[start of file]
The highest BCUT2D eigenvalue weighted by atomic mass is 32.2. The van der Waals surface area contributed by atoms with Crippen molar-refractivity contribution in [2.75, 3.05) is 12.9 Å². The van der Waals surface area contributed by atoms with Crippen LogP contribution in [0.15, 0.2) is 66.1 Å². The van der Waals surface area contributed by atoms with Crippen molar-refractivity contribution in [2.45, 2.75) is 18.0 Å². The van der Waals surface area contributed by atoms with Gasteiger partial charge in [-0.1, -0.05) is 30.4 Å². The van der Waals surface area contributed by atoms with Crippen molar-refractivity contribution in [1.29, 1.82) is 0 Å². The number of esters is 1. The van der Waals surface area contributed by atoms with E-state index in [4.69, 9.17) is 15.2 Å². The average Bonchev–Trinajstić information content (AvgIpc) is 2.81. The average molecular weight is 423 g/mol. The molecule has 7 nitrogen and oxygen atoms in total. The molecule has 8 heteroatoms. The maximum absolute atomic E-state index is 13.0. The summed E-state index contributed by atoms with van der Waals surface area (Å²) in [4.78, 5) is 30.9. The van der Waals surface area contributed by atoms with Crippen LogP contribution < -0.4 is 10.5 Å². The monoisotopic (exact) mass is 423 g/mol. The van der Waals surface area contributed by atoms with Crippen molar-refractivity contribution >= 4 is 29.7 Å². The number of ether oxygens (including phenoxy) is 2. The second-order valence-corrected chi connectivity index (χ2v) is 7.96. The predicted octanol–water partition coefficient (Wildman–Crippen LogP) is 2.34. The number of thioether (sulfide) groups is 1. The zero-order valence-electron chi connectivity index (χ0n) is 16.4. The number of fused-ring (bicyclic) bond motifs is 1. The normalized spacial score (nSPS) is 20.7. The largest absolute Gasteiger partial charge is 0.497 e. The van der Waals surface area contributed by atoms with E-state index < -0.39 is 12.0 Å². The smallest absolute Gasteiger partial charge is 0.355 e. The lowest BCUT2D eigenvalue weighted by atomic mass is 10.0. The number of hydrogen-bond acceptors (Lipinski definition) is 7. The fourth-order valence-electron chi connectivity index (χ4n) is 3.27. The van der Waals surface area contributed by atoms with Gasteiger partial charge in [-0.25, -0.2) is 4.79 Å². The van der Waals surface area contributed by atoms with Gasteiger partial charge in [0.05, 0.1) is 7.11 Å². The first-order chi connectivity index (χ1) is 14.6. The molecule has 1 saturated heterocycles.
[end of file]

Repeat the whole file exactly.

The highest BCUT2D eigenvalue weighted by atomic mass is 32.2. The van der Waals surface area contributed by atoms with Crippen molar-refractivity contribution in [2.75, 3.05) is 12.9 Å². The van der Waals surface area contributed by atoms with Crippen LogP contribution in [0.15, 0.2) is 66.1 Å². The van der Waals surface area contributed by atoms with Crippen molar-refractivity contribution in [2.45, 2.75) is 18.0 Å². The van der Waals surface area contributed by atoms with Gasteiger partial charge in [-0.1, -0.05) is 30.4 Å². The van der Waals surface area contributed by atoms with Crippen molar-refractivity contribution in [1.29, 1.82) is 0 Å². The number of esters is 1. The van der Waals surface area contributed by atoms with E-state index in [4.69, 9.17) is 15.2 Å². The average Bonchev–Trinajstić information content (AvgIpc) is 2.81. The average molecular weight is 423 g/mol. The molecule has 7 nitrogen and oxygen atoms in total. The molecule has 8 heteroatoms. The maximum absolute atomic E-state index is 13.0. The summed E-state index contributed by atoms with van der Waals surface area (Å²) in [4.78, 5) is 30.9. The van der Waals surface area contributed by atoms with Crippen LogP contribution < -0.4 is 10.5 Å². The monoisotopic (exact) mass is 423 g/mol. The van der Waals surface area contributed by atoms with Crippen molar-refractivity contribution >= 4 is 29.7 Å². The number of ether oxygens (including phenoxy) is 2. The second-order valence-corrected chi connectivity index (χ2v) is 7.96. The predicted octanol–water partition coefficient (Wildman–Crippen LogP) is 2.34. The number of thioether (sulfide) groups is 1. The zero-order valence-electron chi connectivity index (χ0n) is 16.4. The number of fused-ring (bicyclic) bond motifs is 1. The normalized spacial score (nSPS) is 20.7. The largest absolute Gasteiger partial charge is 0.497 e. The van der Waals surface area contributed by atoms with E-state index < -0.39 is 12.0 Å². The smallest absolute Gasteiger partial charge is 0.355 e. The lowest BCUT2D eigenvalue weighted by atomic mass is 10.0. The number of hydrogen-bond acceptors (Lipinski definition) is 7. The fourth-order valence-electron chi connectivity index (χ4n) is 3.27. The van der Waals surface area contributed by atoms with Gasteiger partial charge in [-0.25, -0.2) is 4.79 Å². The van der Waals surface area contributed by atoms with Gasteiger partial charge in [0.05, 0.1) is 7.11 Å². The first-order chi connectivity index (χ1) is 14.6. The molecule has 1 saturated heterocycles.